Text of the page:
Monday 13 March 2017

Sturgeon Seeks Second Scottish Independence Referendum

Nicola Sturgeon

Instead, she opted to retaliate first by declaring her intention to hold a further referendum on Scottish independence, with the earliest date being Autumn 2018 and the latest Spring 2019.

Ms Sturgeon's own explanation for this initiative was her concern that Scotland was drifting, constitutionally. Drifting out of the EU towards a "hard Brexit". Drifting in a direction dictated by the UK government, without consultation.

The political explanation is that leaders prefer to be on the front foot. The first minister insisted that she and her ministers had negotiated in good faith, seeking a distinctive EU deal for Scotland within the ambit of the UK.

Others, of course, dissent from that, arguing that she has engineered today's announcement, fomenting division.

To which Ms Sturgeon replies that she did not create the current circumstances - although she envisaged the possibility in the 2016 SNP manifesto, noting then that another referendum would be justified if Scottish popular opinion palpably moved in the direction of a Yes vote - or Scotland voted to Remain in the EU while the UK as a whole voted Leave.

That second element, she said, was now in place. The first would be the basis of the referendum campaign, should it now definitely come to that.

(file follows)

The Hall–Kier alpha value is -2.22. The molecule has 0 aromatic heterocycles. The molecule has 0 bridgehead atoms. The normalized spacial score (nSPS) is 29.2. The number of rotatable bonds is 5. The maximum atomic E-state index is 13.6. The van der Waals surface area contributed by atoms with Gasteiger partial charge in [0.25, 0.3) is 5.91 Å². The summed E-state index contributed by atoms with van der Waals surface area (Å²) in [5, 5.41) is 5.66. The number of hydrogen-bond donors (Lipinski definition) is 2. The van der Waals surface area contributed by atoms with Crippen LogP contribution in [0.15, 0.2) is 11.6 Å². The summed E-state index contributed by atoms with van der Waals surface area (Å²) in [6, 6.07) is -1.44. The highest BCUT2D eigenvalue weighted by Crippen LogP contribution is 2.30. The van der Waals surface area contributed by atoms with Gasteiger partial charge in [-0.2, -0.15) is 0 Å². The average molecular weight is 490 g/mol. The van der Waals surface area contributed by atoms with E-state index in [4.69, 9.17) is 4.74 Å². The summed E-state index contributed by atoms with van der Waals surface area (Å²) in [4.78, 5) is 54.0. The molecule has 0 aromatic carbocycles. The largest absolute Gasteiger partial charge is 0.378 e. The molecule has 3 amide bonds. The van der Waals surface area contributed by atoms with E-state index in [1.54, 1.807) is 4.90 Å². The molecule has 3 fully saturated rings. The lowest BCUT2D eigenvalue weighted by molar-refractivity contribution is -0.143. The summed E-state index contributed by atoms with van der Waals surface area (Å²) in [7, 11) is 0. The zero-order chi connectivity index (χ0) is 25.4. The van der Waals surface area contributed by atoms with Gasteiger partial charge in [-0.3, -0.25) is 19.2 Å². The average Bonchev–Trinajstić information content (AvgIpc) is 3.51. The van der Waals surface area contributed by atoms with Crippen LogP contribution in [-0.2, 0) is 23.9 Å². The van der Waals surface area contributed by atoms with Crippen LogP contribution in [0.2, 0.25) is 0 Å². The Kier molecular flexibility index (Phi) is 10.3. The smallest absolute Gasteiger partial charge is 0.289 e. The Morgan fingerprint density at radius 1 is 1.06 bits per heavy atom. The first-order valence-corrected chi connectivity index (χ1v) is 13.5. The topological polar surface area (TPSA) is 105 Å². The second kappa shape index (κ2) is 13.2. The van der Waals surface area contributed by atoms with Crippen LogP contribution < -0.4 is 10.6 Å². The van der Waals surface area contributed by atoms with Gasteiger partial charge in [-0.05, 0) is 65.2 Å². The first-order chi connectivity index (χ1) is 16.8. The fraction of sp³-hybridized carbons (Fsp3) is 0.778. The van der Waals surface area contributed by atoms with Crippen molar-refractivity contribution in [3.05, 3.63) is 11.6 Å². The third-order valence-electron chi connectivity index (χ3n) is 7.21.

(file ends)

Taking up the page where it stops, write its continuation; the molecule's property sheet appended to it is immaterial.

Several questions now arise? Does Nicola Sturgeon have a mandate for today's decision? She says yes, unquestionably. In defence of this, she says that the SNP won the last Holyrood election with a record share of the constituency vote.

Against that, rivals say the SNP did not retain their overall majority at Holyrood. Countering that again, it might be noted that there is a majority at Holyrood for independence, including the Greens. As will be demonstrated next week when those two parties vote together to urge a Section 30 transfer from Westminster.

Nicola Sturgeon

Which brings us to Question Two. Section 30 refers to the portion of the 1998 Scotland Act, the Holyrood founding statute, which permits the transfer of other powers from the reserved section to the devolved criterion.

It has been used, for example, to transfer control over issues like rail transport to Holyrood. It was used, most significantly, to transfer power to hold the 2014 referendum, with agreement over the wording of questions and the timing of the plebiscite.

Will the UK government agree to a transfer this time around? Not without detailed examination and negotiation.

Broadly, UK ministers have three options. They can say Yes, go ahead, be our guest, you pick the question, you pick the timing. Likely? Thought you might say that, being the astute types you are.

Option two would be to say, No, behave yourself, this was settled three years ago, don't you think there is enough going on with the Brexit negotiations? That would be "courageous", in Yes Minister style. But still feasible, just.

Option Three would be to say Maybe, but only on our terms, after further time has passed. To say that Brexit must be done, dusted and absorbed. That it must be clear and sorted, inasmuch as such is possible. That could point to 2019 or later. Think UKG would also want a simple question, perhaps the one used in 2014 (which the FM favours.)



Etiam at libero iaculis, mollis justo non, blandit augue. Vestibulum sit amet sodales est, a lacinia ex. Suspendisse vel enim sagittis, volutpat sem eget, condimentum sem.